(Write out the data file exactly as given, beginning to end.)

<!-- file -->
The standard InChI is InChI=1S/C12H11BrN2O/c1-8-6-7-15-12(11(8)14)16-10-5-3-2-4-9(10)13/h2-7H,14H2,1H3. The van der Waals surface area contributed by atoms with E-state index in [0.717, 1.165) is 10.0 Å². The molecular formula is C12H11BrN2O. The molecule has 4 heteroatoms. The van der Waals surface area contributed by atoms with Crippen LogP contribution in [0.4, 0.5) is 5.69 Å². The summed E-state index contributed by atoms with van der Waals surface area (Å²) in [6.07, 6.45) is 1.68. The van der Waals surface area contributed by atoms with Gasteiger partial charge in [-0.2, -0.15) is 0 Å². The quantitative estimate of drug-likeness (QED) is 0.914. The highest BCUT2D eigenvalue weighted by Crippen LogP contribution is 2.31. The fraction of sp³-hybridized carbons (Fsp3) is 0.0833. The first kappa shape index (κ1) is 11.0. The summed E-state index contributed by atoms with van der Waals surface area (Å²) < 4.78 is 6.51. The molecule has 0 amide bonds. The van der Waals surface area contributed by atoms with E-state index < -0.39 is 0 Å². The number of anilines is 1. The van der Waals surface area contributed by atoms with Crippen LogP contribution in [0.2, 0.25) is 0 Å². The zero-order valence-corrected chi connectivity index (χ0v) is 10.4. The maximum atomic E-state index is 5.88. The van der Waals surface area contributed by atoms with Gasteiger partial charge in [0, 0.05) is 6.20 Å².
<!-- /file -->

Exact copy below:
The standard InChI is InChI=1S/C12H11BrN2O/c1-8-6-7-15-12(11(8)14)16-10-5-3-2-4-9(10)13/h2-7H,14H2,1H3. The van der Waals surface area contributed by atoms with E-state index in [0.717, 1.165) is 10.0 Å². The molecular formula is C12H11BrN2O. The molecule has 4 heteroatoms. The van der Waals surface area contributed by atoms with Crippen LogP contribution in [0.4, 0.5) is 5.69 Å². The summed E-state index contributed by atoms with van der Waals surface area (Å²) in [6.07, 6.45) is 1.68. The van der Waals surface area contributed by atoms with Gasteiger partial charge in [-0.2, -0.15) is 0 Å². The quantitative estimate of drug-likeness (QED) is 0.914. The highest BCUT2D eigenvalue weighted by Crippen LogP contribution is 2.31. The fraction of sp³-hybridized carbons (Fsp3) is 0.0833. The first kappa shape index (κ1) is 11.0. The summed E-state index contributed by atoms with van der Waals surface area (Å²) < 4.78 is 6.51. The molecule has 0 amide bonds. The van der Waals surface area contributed by atoms with E-state index < -0.39 is 0 Å². The number of anilines is 1. The van der Waals surface area contributed by atoms with Crippen LogP contribution in [0.2, 0.25) is 0 Å². The zero-order valence-corrected chi connectivity index (χ0v) is 10.4. The maximum atomic E-state index is 5.88. The van der Waals surface area contributed by atoms with Gasteiger partial charge in [0, 0.05) is 6.20 Å².